Author: Stephen King
Pages: 496 pages
Year of release: 2011
Dan Torrence, the little boy from the original Shining novel, is now an adult and struggling to come to terms with his life as the horrors of the Overlook hotel and the shadow of his alcoholic father loom over him. Dan must learn to battle his own demons in order to save Abra, a young girl gifted with the most powerful shining Dan has ever encountered. Unfortunately her gift has caught the attention of the True Knot, a large group of vampires who torture and murder children in order to feed off their shining. They are coming for Abra and Dan Torrence is her only hope for survival.
The original Shining is consistently voted one of the scariest novels ever written and is largely responsible for Stephen King’s reputation as one of the finest and most popular horror novelists of his generation. I read the Shining some years ago and it did have some hair raising moments. It certainly made me a life long Stephen King fan. So when it was announced that King was writing a sequel to one of his greatest novels there was a lot of expectation from myself and his fans.
Unfortunately this book failed to deliver the scares the original book provided.
My biggest mistake going into this was that I was expecting another horror novel by King. Sure it referenced events from the original Shining such as the ghost lady from the hotel and characters such as Wendy and Dick Hallorann. Overall though the scares were just not there. It doesn’t help that the book was advertised by King as a “return to balls-to-the-wall, keep-the-lights-on scary horror”. Doctor Sleep, as a novel, works best if you consider the story as more of a thriller than a horror story. Once you realise this, I think you will enjoy the novel a lot more.
The story begins shortly after the Overlook Hotel explosion as we follow Dan from childhood to adulthood. Unfortunately for Dan, he never embraced his shining ability so he turned to alcohol to try and repress it. Alcohol was the same demon that took hold of his father so it was interesting seeing the son battle with the same addiction. Although I made the case earlier that this book was not a horror book, it did have some “horrifying” moments for lack of a better word. This is evidenced early on as we witness Dan succumb to his addiction and literally hit rock bottom. Some of the things Dan does while either drunk or hungover the following morning makes for uncomfortable reading. In fact, I would make the argument that the strongest portion of the book is the beginning as we see Dan cope with his addiction, guilt and eventual rehabilitation. We also get the introduction of Abra, a young girl with the strongest shining ever seen. Doctor Sleep is as much Abra Stone’s story as it is Dan Torrence’s story. We quickly begin to cherish Abra and her family as they struggle to cope with her abilities.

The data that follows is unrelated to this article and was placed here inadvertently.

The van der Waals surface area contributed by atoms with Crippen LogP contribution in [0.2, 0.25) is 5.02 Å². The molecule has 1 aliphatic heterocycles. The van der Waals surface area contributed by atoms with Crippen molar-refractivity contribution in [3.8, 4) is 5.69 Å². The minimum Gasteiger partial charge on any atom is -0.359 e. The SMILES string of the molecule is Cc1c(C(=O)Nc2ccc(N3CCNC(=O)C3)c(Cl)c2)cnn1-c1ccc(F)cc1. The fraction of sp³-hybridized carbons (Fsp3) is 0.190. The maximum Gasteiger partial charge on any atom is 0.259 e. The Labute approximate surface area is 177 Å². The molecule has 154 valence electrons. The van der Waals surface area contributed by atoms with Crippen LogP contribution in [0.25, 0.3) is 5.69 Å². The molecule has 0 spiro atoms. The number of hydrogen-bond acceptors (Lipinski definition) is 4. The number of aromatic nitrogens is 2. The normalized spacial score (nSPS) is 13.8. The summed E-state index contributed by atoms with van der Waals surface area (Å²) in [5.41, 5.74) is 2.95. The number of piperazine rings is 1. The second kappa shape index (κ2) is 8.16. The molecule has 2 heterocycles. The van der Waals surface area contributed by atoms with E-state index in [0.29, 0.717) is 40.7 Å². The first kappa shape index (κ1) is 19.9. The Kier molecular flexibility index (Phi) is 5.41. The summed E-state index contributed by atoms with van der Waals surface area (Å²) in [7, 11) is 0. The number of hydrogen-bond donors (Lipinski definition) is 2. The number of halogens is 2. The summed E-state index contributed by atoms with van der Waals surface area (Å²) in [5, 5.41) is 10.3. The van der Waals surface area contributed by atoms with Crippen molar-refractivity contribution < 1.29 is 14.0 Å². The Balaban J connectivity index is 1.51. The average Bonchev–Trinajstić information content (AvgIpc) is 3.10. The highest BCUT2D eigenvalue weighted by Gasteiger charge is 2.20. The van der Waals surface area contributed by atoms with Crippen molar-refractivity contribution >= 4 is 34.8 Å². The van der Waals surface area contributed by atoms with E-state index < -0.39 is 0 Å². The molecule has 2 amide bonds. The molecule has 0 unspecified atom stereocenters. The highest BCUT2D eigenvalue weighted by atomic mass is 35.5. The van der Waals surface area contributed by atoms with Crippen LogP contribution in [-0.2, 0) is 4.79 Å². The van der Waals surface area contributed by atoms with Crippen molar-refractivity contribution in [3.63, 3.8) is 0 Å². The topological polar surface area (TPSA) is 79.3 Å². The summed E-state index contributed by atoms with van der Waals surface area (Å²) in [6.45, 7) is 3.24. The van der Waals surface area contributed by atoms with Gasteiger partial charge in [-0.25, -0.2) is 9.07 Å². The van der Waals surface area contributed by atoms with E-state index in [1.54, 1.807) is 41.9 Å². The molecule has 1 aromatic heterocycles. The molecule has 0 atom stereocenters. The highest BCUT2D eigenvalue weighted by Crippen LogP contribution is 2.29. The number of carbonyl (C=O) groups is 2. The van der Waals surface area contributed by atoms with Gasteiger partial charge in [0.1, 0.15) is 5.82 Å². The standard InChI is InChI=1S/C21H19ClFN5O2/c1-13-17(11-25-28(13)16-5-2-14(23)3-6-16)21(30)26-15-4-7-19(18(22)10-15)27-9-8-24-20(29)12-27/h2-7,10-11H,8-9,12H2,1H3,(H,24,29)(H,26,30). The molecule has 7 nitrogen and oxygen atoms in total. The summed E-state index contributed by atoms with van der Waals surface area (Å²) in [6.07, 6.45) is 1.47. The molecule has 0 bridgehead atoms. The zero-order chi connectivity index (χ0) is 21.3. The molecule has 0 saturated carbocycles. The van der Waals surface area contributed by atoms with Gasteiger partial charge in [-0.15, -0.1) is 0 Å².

As a writer, one of King’s strongest attributes is his characterisation. King takes the time to develop and provide an insight into each character in the book. He does an excellent job developing Dan and Abra’s relationship. King does such a good job that we begin to worry for the characters as the imminent danger soon approaches. Unfortunately the weakest portion of the book is the “danger” itself which comes in the form of the True Knot, a cable of vampires that prey on children who have the shining ability. The problem with the True Knot is that they are not particularly terrifying as the main villains of the book. The members of the True Knot are either uninteresting, extremely annoying or both. In fact, any time they appear in the book you find yourself hoping that their story would end so we can get back to Dan, Abra and the gang. This is a major problem for the book as the main story relies heavily on the True Knot. While reading the book, in particular the latter half of the story featuring the final showdown, I could get the sense that even King was beginning to lose interest in the villains as they were poorly developed as characters and eventually dispatched with ease. In fact, most of the dispatching isn’t done by either Dan or Abra but rather by
- [+] spoiler
- measles as, one-by-one, members of the True Knot quickly succumb to the disease
The story had its ups and downs but overall it was an enjoyable read. It was great to revisit Dan Torrence and hopefully we get to see more of Abra Stone in a future novel. Overall, Doctor Sleep will go down as just another Stephen King novel rather than one of his masterpieces.